F.B.I. Investigating Security Of Clinton’s Private Email Server
The F.B.I. seems to be looking in to just how secure. Hillary Clinton's private email server was while she was Secretary of State.
The Washington Post reports that the FBI is investigating the security issues related to Hillary Clinton’s use of a private email server while Secretary of State:
The FBI has begun looking into the security of Hillary Rodham Clinton’s private e-mail setup, contacting in the past week a Denver-based technology firm that helped manage the unusual system, according to two government officials.
Also last week, the FBI contacted Clinton’s lawyer, David Kendall, with questions about the security of a thumb drive in his possession that contains copies of work e-mails Clinton sent during her time as secretary of state.
The FBI’s interest in Clinton’s e-mail system comes after the intelligence community’s inspector general referred the issue to the Justice Department in July. Intelligence officials expressed concern that some sensitive information was not in the government’s possession and could be “compromised.” The referral did not accuse Clinton of any wrongdoing, and the two officials said Tuesday that the FBI is not targeting her.
Kendall confirmed the contact, saying: “The government is seeking assurance about the storage of those materials. We are actively cooperating.”
A lawyer for the Denver company, Platte River Networks, declined to comment, as did multiple Justice Department officials.
The inquiries are bringing to light new information about Clinton’s use of the system and the lengths to which she went to install a private channel of communication outside government control — a setup that has emerged as a major issue in her campaign for the Democratic presidential nomination.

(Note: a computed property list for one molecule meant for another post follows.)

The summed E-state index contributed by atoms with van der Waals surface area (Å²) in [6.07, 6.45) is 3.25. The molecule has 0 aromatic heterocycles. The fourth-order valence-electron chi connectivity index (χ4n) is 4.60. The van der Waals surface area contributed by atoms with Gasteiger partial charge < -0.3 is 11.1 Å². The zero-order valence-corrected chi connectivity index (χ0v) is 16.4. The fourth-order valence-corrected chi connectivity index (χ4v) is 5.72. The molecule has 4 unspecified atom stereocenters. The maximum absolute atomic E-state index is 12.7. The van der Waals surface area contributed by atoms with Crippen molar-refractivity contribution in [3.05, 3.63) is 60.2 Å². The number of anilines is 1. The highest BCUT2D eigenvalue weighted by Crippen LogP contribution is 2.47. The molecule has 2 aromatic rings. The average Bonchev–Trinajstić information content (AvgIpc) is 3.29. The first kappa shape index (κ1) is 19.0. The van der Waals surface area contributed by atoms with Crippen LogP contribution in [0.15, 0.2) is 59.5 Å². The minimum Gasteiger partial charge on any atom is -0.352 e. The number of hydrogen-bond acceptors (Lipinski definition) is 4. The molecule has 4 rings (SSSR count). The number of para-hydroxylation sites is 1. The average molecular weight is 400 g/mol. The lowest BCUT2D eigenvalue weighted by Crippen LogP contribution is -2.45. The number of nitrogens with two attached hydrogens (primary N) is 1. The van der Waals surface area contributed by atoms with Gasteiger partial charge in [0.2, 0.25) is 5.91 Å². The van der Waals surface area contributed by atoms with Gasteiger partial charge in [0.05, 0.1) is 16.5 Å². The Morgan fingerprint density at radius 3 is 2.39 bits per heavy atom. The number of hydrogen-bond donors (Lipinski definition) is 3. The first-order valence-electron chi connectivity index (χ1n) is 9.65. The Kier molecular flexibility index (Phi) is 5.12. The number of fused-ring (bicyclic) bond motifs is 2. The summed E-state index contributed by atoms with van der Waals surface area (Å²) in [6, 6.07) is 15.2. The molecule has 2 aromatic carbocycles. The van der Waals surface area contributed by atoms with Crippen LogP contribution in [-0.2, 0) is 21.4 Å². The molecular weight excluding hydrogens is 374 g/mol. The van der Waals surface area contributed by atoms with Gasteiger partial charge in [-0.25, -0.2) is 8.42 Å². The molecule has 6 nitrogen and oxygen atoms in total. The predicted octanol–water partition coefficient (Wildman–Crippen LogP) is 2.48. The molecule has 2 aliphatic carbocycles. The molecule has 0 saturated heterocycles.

For instance, the server installed in her Chappaqua, N.Y., home as she was preparing to take office as secretary of state was originally used by her first campaign for the presidency, in 2008, according to two people briefed on the setup. A staffer who was on the payroll of her political action committee set it up in her home, replacing a server that Clinton’s husband, former president Bill Clinton, had been using in the house.
The inquiries by the FBI follow concerns from government officials that potentially hundreds of e-mails that passed through Clinton’s private server contained classified or sensitive information. At this point, the probe is preliminary and is focused on ensuring the proper handling of classified material.
Of particular concern seems to be the manner in which the Clinton’s set up the server and the lack of concerns they seemed to show for the security of Mrs. Clinton’s communications while she was Secretary of State:
Responsibility for setting up and maintaining the server that handled personal e-mail communications for Bill and Hillary Clinton passed through a number of different hands, starting with Clinton staffers with limited training in computer security and eventually expanding to Platte River.
In 2008, responsibility for the system was held by Justin Cooper, a longtime aide to the former president who served as a personal assistant and helped research at least two of his books. Cooper had no security clearance and no particular expertise in safeguarding computers, according to three people briefed on the server setup. Cooper declined to comment.
“The system we used was set up for President Clinton’s office. And it had numerous safeguards. It was on property guarded by the Secret Service. And there were no security breaches,” Hillary Clinton said in March.
Those briefed on the server setup say the device installed for Bill Clinton was deemed too small for the addition of a sitting Cabinet official. Instead, a server that had been purchased for use by Hillary Clinton’s 2008 campaign was installed at the Chappaqua home.
With the new server came an additional specialist: Bryan Pagliano, who had worked as her campaign’s IT director. According to federal campaign finance records, Pagliano was paid by Clinton’s Senate leadership PAC through April 2009. The next month, he went to work for the State Department as an IT specialist, a department official said. The people briefed on the server indicated that he continued to act as the lead specialist responsible for it.